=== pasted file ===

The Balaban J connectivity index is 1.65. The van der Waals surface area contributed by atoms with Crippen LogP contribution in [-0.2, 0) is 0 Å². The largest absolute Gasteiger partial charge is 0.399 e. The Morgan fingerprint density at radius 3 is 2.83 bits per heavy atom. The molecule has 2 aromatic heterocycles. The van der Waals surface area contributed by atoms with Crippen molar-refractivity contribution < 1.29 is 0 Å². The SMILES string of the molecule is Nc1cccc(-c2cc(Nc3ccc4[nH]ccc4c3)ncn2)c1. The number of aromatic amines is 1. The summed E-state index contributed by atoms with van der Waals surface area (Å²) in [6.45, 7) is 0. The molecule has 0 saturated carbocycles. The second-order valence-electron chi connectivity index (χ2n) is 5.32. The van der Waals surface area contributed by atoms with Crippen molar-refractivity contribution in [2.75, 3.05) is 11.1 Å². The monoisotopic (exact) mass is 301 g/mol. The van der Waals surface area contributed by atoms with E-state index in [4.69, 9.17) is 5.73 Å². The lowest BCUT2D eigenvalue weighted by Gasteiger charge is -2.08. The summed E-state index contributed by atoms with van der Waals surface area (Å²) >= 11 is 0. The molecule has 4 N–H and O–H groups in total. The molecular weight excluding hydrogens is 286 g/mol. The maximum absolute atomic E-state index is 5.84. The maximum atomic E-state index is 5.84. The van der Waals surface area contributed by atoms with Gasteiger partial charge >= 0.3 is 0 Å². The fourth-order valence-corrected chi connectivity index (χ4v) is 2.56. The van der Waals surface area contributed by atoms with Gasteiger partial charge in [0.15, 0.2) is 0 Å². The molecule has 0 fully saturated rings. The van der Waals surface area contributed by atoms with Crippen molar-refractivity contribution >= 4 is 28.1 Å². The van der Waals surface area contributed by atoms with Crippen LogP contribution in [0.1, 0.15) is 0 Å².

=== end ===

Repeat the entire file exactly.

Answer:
The Balaban J connectivity index is 1.65. The van der Waals surface area contributed by atoms with Crippen LogP contribution in [-0.2, 0) is 0 Å². The largest absolute Gasteiger partial charge is 0.399 e. The Morgan fingerprint density at radius 3 is 2.83 bits per heavy atom. The molecule has 2 aromatic heterocycles. The van der Waals surface area contributed by atoms with Crippen molar-refractivity contribution < 1.29 is 0 Å². The SMILES string of the molecule is Nc1cccc(-c2cc(Nc3ccc4[nH]ccc4c3)ncn2)c1. The number of aromatic amines is 1. The summed E-state index contributed by atoms with van der Waals surface area (Å²) in [6.45, 7) is 0. The molecule has 0 saturated carbocycles. The second-order valence-electron chi connectivity index (χ2n) is 5.32. The van der Waals surface area contributed by atoms with Crippen molar-refractivity contribution in [2.75, 3.05) is 11.1 Å². The monoisotopic (exact) mass is 301 g/mol. The van der Waals surface area contributed by atoms with E-state index in [4.69, 9.17) is 5.73 Å². The lowest BCUT2D eigenvalue weighted by Gasteiger charge is -2.08. The summed E-state index contributed by atoms with van der Waals surface area (Å²) >= 11 is 0. The molecule has 4 N–H and O–H groups in total. The molecular weight excluding hydrogens is 286 g/mol. The maximum absolute atomic E-state index is 5.84. The maximum atomic E-state index is 5.84. The van der Waals surface area contributed by atoms with Gasteiger partial charge >= 0.3 is 0 Å². The fourth-order valence-corrected chi connectivity index (χ4v) is 2.56. The van der Waals surface area contributed by atoms with Gasteiger partial charge in [0.15, 0.2) is 0 Å². The molecule has 0 fully saturated rings. The van der Waals surface area contributed by atoms with Crippen molar-refractivity contribution >= 4 is 28.1 Å². The van der Waals surface area contributed by atoms with Crippen LogP contribution in [0.1, 0.15) is 0 Å².